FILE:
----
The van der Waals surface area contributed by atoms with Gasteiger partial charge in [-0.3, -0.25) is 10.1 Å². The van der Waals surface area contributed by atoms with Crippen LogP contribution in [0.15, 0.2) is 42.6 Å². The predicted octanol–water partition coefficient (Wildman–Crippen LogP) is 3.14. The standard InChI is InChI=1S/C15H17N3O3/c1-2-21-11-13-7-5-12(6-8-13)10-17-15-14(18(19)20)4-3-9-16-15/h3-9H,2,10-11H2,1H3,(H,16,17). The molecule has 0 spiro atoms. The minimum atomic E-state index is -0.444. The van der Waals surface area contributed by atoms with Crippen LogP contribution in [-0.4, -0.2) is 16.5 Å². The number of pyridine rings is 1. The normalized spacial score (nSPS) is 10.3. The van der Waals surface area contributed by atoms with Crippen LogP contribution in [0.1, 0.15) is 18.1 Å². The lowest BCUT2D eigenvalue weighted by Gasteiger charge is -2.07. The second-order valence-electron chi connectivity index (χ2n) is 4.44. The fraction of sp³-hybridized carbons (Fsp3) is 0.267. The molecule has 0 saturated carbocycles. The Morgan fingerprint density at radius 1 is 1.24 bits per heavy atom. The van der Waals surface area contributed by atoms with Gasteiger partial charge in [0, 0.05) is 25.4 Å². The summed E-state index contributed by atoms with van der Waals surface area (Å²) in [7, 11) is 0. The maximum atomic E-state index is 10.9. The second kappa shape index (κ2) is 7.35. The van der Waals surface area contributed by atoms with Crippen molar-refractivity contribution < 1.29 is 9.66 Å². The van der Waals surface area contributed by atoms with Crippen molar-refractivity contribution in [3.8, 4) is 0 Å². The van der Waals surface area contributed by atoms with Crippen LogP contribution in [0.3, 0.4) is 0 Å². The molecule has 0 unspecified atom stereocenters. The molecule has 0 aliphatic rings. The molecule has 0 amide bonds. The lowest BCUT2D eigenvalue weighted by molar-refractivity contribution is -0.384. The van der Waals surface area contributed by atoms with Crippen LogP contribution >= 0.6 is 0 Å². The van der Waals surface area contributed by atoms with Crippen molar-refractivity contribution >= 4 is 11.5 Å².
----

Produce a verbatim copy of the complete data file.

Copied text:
The van der Waals surface area contributed by atoms with Gasteiger partial charge in [-0.3, -0.25) is 10.1 Å². The van der Waals surface area contributed by atoms with Crippen LogP contribution in [0.15, 0.2) is 42.6 Å². The predicted octanol–water partition coefficient (Wildman–Crippen LogP) is 3.14. The standard InChI is InChI=1S/C15H17N3O3/c1-2-21-11-13-7-5-12(6-8-13)10-17-15-14(18(19)20)4-3-9-16-15/h3-9H,2,10-11H2,1H3,(H,16,17). The molecule has 0 spiro atoms. The minimum atomic E-state index is -0.444. The van der Waals surface area contributed by atoms with Crippen LogP contribution in [-0.4, -0.2) is 16.5 Å². The number of pyridine rings is 1. The normalized spacial score (nSPS) is 10.3. The van der Waals surface area contributed by atoms with Crippen LogP contribution in [0.1, 0.15) is 18.1 Å². The lowest BCUT2D eigenvalue weighted by Gasteiger charge is -2.07. The second-order valence-electron chi connectivity index (χ2n) is 4.44. The fraction of sp³-hybridized carbons (Fsp3) is 0.267. The molecule has 0 saturated carbocycles. The Morgan fingerprint density at radius 1 is 1.24 bits per heavy atom. The van der Waals surface area contributed by atoms with Gasteiger partial charge in [0, 0.05) is 25.4 Å². The summed E-state index contributed by atoms with van der Waals surface area (Å²) in [7, 11) is 0. The maximum atomic E-state index is 10.9. The second kappa shape index (κ2) is 7.35. The van der Waals surface area contributed by atoms with Crippen molar-refractivity contribution < 1.29 is 9.66 Å². The van der Waals surface area contributed by atoms with Crippen molar-refractivity contribution in [3.8, 4) is 0 Å². The van der Waals surface area contributed by atoms with Crippen LogP contribution in [0.3, 0.4) is 0 Å². The molecule has 0 unspecified atom stereocenters. The molecule has 0 aliphatic rings. The molecule has 0 amide bonds. The lowest BCUT2D eigenvalue weighted by molar-refractivity contribution is -0.384. The van der Waals surface area contributed by atoms with Crippen LogP contribution >= 0.6 is 0 Å². The van der Waals surface area contributed by atoms with Crippen molar-refractivity contribution >= 4 is 11.5 Å².